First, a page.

If you are new to this, go get yourself a copy of Peggy Hall's book, "Get Rid of Boat Odors", it is all about marine sanitation systems. She covers the laws, goes over various options for heads, suggests holding tank capacities vs. boat length, maintenance, hoses, vents, joker valves and about everything you need to know (whether you think you need to or not). The book is inexpensive, comprehensive, and well written.
Do yourself a favor and go buy it.
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Old 25-11-2020, 13:24   #13
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Re: holding tanks, pump outs, and full time in marinas?

My marina in Texas has a cart but it's often broken. I used to cruise NY/CT area and most places had a dedicated pier or pump out boat (that only worked Saturdays). I ran into a lot of we have it but it's broken, seemingly only worked on the day of the State inspection.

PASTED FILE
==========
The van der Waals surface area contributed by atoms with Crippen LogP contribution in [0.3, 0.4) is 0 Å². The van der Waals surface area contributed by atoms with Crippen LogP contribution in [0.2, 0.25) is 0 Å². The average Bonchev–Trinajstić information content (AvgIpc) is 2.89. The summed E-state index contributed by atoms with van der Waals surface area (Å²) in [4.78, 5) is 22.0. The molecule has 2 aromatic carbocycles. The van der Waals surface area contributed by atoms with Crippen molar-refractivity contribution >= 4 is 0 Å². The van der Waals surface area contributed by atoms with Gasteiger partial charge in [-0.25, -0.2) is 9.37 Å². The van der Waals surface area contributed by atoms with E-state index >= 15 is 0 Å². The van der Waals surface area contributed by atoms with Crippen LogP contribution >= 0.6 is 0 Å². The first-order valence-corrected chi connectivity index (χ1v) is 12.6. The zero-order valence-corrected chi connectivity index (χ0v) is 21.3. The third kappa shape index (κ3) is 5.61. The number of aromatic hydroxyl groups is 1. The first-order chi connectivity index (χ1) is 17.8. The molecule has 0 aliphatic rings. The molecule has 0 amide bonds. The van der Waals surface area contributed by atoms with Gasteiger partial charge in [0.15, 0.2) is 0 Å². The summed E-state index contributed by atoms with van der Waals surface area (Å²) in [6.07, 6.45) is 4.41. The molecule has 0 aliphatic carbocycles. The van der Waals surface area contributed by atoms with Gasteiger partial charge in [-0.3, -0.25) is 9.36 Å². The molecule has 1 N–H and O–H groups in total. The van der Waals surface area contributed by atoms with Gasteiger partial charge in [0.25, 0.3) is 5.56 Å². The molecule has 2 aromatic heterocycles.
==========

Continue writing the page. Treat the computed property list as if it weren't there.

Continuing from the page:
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Old 25-11-2020, 14:59   #14
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Re: holding tanks, pump outs, and full time in marinas?

If you are new to this, go get yourself a copy of Peggy Hall's book, "Get Rid of Boat Odors", it is all about marine sanitation systems.

I certainly can't argue with that advice! The title (my publisher's idea) is a bit misleading...'cuz although it does deal with every source of odor on a boat and how to cure, or better yet PREVENT 'em, it's actually a comprehensive "marine toilets and sanitation systems 101" manual that explains the laws, describes all the types of systems and how they work, and will help you learn how to operate and maintain your system to prevent 99% of problems instead of having to cure 'em. 'Cuz you get to do any preventive maintenance on your terms when it's convenient...the need to cure a problem never happens when it is! And I'm always glad to answer any questions it doesn't.


You'll find a link to it in my signature below...just click on the title.


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Old 25-11-2020, 16:34   #15